October 03, 2014
Life After Help: A Returning Expat's Account

Having left her tropical Downton Abbey life in Jakarta for home in the UK, it's time to make peace with dirty sheets, kitchen work, and a dishwasher named Doris Smeg. A tongue-in-cheek account of a returning expat.

by Rosaleen Cunningham
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Well, hello housework, how are you? Long time no see. How lovely it is to spend time again with you; hours and hours of meaningful interaction and the satisfying feeling that we will get to do it all again the next day, safe in the knowledge that my family will notice and appreciate our relationship.
 
Said no returning expat. Ever.
 
Gone is the pernickety Ibu, head of the household, living in her own tropical Downton Abbey. Now I actively smell the sheets on the bed and think they can last another week without being changed. I purchase "easy-iron" clothing or even "no-iron" if I can find them. Electric appliances are my constant companions. I have even given the dishwasher a name (Doris Smeg).
 
As I consider what's for dinner tonight (we are working my way through our suitcase supply of Indofood Nasi Goreng paste), I pause to consider Life After Help.
 
Like most western ex-pats, I did not grow up with "staff" in our household. As a result, on first arriving in Jakarta, the thought of having people in my home helping me was mortifying, even scandalous. Yet also incredibly tempting.
 



Within a few months I had succumbed to the full package. Affordable, caring childcare, a clean home, and delicious Indonesian and Western food (better than anything I could make) served every evening. What's not to love?
 
I also had great company, someone who showed me the ropes, introducing me to the idiosyncrasies of Indonesia. If I had grown up with servants or staff I would have not thought this appropriate. Instead, I was, and always will be, filled with gratitude and respect.
 
While other people were cleaning up our mess, I spent quality time with my child, had another baby, worked in emergency teams in a few natural disasters, joined every school committee, classroom volunteer, wrote a bit and studied for a Masters. And became a Lady Who Lunched.
 
There may have been trips to spas, and malls, and fancy cocktail events. I learned that a creambath did not involve literally getting into a bath of cream. I was introduced to the concept of a Lemon Gin Sorbet. At lunchtime. All while people were cleaning my house.
 
While our Pembantu (domestic help) looked after our children, when she eventually married and had children, she struggled with her own childcare arrangements. Girls from the village can no longer be enticed to come look after her kids, they are all in the Middle East and Malaysia now. She can't afford to give up working, yet she can no longer find affordable childcare in Jakarta. Ironically, the same problem I struggled with 10 years ago in the UK. It has become a big issue for debate; behind every successful working mother in the new booming economies of Asia, how many other workingwomen are there?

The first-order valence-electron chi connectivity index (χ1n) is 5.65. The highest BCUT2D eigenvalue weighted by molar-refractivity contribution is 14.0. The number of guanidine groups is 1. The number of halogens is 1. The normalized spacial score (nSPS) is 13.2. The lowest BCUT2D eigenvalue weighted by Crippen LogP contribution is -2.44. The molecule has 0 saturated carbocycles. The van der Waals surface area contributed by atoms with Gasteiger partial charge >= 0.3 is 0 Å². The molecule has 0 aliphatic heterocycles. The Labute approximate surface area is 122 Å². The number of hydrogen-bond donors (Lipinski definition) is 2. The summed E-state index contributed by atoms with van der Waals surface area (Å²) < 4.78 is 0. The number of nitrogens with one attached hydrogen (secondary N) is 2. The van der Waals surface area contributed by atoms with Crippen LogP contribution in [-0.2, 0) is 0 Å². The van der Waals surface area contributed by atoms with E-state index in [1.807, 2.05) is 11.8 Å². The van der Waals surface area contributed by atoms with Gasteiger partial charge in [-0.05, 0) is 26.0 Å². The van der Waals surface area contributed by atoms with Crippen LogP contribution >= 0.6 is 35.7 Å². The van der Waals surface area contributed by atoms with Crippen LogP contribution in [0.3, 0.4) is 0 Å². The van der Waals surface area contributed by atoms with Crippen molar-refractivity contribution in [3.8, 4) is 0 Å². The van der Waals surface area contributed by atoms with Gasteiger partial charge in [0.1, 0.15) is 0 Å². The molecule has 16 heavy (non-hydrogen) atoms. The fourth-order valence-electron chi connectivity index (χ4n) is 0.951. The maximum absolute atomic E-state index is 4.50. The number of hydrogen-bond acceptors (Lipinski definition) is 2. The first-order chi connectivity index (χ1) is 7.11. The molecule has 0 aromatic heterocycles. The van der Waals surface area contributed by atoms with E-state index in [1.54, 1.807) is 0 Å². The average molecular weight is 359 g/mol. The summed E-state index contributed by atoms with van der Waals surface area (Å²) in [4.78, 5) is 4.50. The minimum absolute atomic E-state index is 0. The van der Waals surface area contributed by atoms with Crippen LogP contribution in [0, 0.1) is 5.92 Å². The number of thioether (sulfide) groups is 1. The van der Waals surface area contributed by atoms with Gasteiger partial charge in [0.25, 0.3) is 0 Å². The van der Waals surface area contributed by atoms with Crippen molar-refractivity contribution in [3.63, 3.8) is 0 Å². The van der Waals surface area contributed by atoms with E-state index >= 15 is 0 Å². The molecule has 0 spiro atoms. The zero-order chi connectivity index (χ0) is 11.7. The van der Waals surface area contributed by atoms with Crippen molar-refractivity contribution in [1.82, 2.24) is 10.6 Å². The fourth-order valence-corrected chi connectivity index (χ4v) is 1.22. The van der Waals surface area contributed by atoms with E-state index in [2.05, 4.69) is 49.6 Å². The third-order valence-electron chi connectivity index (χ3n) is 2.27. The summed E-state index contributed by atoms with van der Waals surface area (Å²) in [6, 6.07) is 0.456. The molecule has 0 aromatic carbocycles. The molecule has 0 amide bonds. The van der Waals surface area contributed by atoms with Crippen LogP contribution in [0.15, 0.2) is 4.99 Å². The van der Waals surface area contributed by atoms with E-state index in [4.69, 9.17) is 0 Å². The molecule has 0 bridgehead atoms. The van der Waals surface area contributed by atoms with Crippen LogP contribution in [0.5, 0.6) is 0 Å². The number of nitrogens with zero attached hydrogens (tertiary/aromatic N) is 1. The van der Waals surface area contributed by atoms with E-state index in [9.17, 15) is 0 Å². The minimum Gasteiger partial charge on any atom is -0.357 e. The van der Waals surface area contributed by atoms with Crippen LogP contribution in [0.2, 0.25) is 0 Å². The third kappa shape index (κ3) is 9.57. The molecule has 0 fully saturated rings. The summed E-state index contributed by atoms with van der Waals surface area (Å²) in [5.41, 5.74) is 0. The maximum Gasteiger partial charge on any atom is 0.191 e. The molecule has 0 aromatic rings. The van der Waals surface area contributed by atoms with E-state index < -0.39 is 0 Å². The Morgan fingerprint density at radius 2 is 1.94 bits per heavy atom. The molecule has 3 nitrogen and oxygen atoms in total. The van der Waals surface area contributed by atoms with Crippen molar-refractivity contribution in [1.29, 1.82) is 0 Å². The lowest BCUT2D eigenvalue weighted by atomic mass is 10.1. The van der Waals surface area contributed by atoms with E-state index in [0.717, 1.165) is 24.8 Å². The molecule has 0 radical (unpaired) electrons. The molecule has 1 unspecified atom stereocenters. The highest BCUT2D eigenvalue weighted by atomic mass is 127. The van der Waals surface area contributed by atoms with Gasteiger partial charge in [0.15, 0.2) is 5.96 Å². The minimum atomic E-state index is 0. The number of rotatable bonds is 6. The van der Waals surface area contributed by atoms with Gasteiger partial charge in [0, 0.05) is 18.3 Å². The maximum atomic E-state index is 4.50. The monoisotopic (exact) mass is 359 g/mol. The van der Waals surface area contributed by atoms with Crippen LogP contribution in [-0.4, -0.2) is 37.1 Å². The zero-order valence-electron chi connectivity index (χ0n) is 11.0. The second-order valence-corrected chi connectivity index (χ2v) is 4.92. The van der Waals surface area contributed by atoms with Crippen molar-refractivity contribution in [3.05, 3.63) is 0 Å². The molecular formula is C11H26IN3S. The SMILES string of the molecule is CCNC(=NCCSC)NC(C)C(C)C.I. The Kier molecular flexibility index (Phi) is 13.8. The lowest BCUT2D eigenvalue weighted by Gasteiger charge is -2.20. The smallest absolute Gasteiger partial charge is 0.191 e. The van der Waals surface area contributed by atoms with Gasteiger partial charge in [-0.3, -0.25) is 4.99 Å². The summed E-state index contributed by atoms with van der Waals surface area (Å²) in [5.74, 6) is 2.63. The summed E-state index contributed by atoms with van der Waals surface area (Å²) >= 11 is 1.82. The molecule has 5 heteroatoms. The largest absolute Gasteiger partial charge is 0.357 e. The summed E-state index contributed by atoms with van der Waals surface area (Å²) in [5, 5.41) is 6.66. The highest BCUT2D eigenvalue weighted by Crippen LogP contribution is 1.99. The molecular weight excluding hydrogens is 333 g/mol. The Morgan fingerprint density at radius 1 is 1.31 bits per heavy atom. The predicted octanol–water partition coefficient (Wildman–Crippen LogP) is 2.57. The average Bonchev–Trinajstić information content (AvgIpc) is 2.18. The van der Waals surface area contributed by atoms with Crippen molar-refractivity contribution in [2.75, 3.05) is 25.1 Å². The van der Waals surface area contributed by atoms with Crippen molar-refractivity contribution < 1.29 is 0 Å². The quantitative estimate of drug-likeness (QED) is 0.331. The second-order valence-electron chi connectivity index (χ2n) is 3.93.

Over the years I gave up trying to share some of my slacker housekeeping tips with my staff. I gave up suggesting that tea towels, underwear, and socks really didn't need to be ironed, and trainers didn't need to be washed weekly. But I also tried in Jakarta to instill some life-skills into my offspring. Two very small tasks; "take your plates to the kitchen, and clean the toilet after yourself".  Every other household task I eventually conceded to, but having someone else clean our poo off a toilet bowl was more than my usually dormant Catholic guilt could cope with. My typical rant began “when we get back to England...."
 
And now we are back. The good news is There is Life After Pembantu. There is a small feel-good factor attached to purchasing all my eco-friendly cleaning agents, strictly enforcing re-cycling duties, and turning boring chores into quality family time – Friday Night Sock Game, two teams, who can match the most socks. Funny how I always win.
 
Friends with small children talk about the initial shock of having no driver, or getting into cars and asking "what's the driver's name?" Mummy is the new Pak Trisno. It can be a huge shock. One summer back home for holidays, after several years in Jakarta, I got into the diver's seat. Immediate screaming ensued from the back. I turned around in a panic to see what had happened; big tears and wild panic in the eyes of a two and six-year old.
 
"Mummy's driving and we're gonna die!" They wailed.
 
Harrumph.
 
As I stand here making a breakfast involving bacon (another previously guilt-ridden activity in Jakarta), slobbishly half-dressed, ranting back at the radio commentator, squeezing one more dirty mug into Doris, I have discovered that doing one's own housework brings it's own freedom.
 
Either that or I really, really need a job.
 
 
About Rosaleen Cunningham
Rosaleen is a freelance writer and communications adviser. She specialises in communicating in disasters, though communicating with her own children can be stressful enough. She is Irish, lived in Jakarta over the last 10 years and now lives in Oxford, England.